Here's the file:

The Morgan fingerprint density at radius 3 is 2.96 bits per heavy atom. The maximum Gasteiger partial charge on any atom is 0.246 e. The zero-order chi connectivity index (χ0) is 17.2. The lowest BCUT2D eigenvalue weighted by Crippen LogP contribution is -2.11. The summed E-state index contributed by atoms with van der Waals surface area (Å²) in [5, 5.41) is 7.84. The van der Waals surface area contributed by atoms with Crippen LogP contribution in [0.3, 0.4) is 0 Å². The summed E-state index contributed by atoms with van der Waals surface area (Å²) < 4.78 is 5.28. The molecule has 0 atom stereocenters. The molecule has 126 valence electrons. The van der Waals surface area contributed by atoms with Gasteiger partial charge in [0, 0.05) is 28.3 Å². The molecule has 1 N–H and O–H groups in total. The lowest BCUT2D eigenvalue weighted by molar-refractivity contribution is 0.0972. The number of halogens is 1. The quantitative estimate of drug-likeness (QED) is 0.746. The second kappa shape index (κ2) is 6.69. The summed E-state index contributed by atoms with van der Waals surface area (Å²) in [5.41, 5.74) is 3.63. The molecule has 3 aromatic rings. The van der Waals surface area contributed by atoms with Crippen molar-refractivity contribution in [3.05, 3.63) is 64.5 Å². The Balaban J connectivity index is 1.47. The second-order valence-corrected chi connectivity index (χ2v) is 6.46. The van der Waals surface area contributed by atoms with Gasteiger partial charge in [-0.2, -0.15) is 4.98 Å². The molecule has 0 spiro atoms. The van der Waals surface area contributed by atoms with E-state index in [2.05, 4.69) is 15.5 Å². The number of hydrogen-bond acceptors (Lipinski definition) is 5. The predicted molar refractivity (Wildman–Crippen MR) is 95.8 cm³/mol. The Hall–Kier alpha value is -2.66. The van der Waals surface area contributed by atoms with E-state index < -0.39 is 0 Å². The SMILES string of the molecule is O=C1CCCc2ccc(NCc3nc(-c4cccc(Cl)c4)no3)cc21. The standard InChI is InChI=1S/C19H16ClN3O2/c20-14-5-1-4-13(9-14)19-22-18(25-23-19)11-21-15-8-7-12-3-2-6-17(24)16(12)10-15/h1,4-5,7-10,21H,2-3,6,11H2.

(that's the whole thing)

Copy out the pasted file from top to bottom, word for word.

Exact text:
The Morgan fingerprint density at radius 3 is 2.96 bits per heavy atom. The maximum Gasteiger partial charge on any atom is 0.246 e. The zero-order chi connectivity index (χ0) is 17.2. The lowest BCUT2D eigenvalue weighted by Crippen LogP contribution is -2.11. The summed E-state index contributed by atoms with van der Waals surface area (Å²) in [5, 5.41) is 7.84. The van der Waals surface area contributed by atoms with Crippen LogP contribution in [0.3, 0.4) is 0 Å². The summed E-state index contributed by atoms with van der Waals surface area (Å²) < 4.78 is 5.28. The molecule has 0 atom stereocenters. The molecule has 126 valence electrons. The van der Waals surface area contributed by atoms with Gasteiger partial charge in [0, 0.05) is 28.3 Å². The molecule has 1 N–H and O–H groups in total. The lowest BCUT2D eigenvalue weighted by molar-refractivity contribution is 0.0972. The number of halogens is 1. The quantitative estimate of drug-likeness (QED) is 0.746. The second kappa shape index (κ2) is 6.69. The summed E-state index contributed by atoms with van der Waals surface area (Å²) in [5.41, 5.74) is 3.63. The molecule has 3 aromatic rings. The van der Waals surface area contributed by atoms with Crippen molar-refractivity contribution in [3.05, 3.63) is 64.5 Å². The Balaban J connectivity index is 1.47. The second-order valence-corrected chi connectivity index (χ2v) is 6.46. The van der Waals surface area contributed by atoms with Gasteiger partial charge in [-0.2, -0.15) is 4.98 Å². The molecule has 0 spiro atoms. The van der Waals surface area contributed by atoms with E-state index in [2.05, 4.69) is 15.5 Å². The number of hydrogen-bond acceptors (Lipinski definition) is 5. The predicted molar refractivity (Wildman–Crippen MR) is 95.8 cm³/mol. The Hall–Kier alpha value is -2.66. The van der Waals surface area contributed by atoms with E-state index < -0.39 is 0 Å². The SMILES string of the molecule is O=C1CCCc2ccc(NCc3nc(-c4cccc(Cl)c4)no3)cc21. The standard InChI is InChI=1S/C19H16ClN3O2/c20-14-5-1-4-13(9-14)19-22-18(25-23-19)11-21-15-8-7-12-3-2-6-17(24)16(12)10-15/h1,4-5,7-10,21H,2-3,6,11H2.